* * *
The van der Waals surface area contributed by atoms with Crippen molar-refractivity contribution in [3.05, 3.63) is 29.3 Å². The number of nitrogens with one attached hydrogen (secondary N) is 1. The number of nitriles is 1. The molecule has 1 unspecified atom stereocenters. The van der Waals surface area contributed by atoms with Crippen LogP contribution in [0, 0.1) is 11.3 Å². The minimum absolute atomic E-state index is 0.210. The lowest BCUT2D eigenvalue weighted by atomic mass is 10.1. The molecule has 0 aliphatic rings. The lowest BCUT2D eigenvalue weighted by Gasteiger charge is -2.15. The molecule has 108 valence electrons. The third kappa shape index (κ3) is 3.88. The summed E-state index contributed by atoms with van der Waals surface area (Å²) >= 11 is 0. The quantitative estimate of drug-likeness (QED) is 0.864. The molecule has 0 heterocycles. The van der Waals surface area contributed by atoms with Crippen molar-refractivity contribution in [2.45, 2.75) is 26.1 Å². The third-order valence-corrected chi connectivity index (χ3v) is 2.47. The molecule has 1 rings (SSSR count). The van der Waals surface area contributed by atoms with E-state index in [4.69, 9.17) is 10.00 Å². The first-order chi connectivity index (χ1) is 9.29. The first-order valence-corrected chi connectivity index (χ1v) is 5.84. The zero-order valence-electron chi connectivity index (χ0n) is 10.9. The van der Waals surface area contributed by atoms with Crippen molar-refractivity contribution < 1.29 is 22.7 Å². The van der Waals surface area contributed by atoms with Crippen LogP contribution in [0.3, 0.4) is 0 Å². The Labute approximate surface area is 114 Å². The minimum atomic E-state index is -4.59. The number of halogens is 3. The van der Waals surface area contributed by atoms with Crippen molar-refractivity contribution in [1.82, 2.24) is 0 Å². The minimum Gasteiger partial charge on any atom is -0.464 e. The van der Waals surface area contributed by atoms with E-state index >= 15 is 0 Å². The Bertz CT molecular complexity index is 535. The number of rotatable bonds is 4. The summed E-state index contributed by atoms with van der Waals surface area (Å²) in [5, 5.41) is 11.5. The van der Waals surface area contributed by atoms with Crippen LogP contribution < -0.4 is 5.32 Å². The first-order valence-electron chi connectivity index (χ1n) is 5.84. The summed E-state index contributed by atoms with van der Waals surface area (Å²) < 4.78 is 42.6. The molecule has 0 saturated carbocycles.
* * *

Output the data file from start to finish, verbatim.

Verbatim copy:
The van der Waals surface area contributed by atoms with Crippen molar-refractivity contribution in [3.05, 3.63) is 29.3 Å². The number of nitrogens with one attached hydrogen (secondary N) is 1. The number of nitriles is 1. The molecule has 1 unspecified atom stereocenters. The van der Waals surface area contributed by atoms with Crippen LogP contribution in [0, 0.1) is 11.3 Å². The minimum absolute atomic E-state index is 0.210. The lowest BCUT2D eigenvalue weighted by atomic mass is 10.1. The molecule has 0 aliphatic rings. The lowest BCUT2D eigenvalue weighted by Gasteiger charge is -2.15. The molecule has 108 valence electrons. The third kappa shape index (κ3) is 3.88. The summed E-state index contributed by atoms with van der Waals surface area (Å²) >= 11 is 0. The quantitative estimate of drug-likeness (QED) is 0.864. The molecule has 0 heterocycles. The van der Waals surface area contributed by atoms with Crippen molar-refractivity contribution in [2.45, 2.75) is 26.1 Å². The third-order valence-corrected chi connectivity index (χ3v) is 2.47. The molecule has 1 rings (SSSR count). The van der Waals surface area contributed by atoms with E-state index in [4.69, 9.17) is 10.00 Å². The first-order chi connectivity index (χ1) is 9.29. The first-order valence-corrected chi connectivity index (χ1v) is 5.84. The zero-order valence-electron chi connectivity index (χ0n) is 10.9. The van der Waals surface area contributed by atoms with Crippen molar-refractivity contribution < 1.29 is 22.7 Å². The van der Waals surface area contributed by atoms with Crippen LogP contribution in [0.3, 0.4) is 0 Å². The Labute approximate surface area is 114 Å². The minimum atomic E-state index is -4.59. The number of halogens is 3. The van der Waals surface area contributed by atoms with Crippen molar-refractivity contribution in [1.82, 2.24) is 0 Å². The minimum Gasteiger partial charge on any atom is -0.464 e. The van der Waals surface area contributed by atoms with E-state index >= 15 is 0 Å². The Bertz CT molecular complexity index is 535. The number of rotatable bonds is 4. The summed E-state index contributed by atoms with van der Waals surface area (Å²) in [5, 5.41) is 11.5. The van der Waals surface area contributed by atoms with Crippen LogP contribution < -0.4 is 5.32 Å². The first-order valence-electron chi connectivity index (χ1n) is 5.84. The summed E-state index contributed by atoms with van der Waals surface area (Å²) < 4.78 is 42.6. The molecule has 0 saturated carbocycles.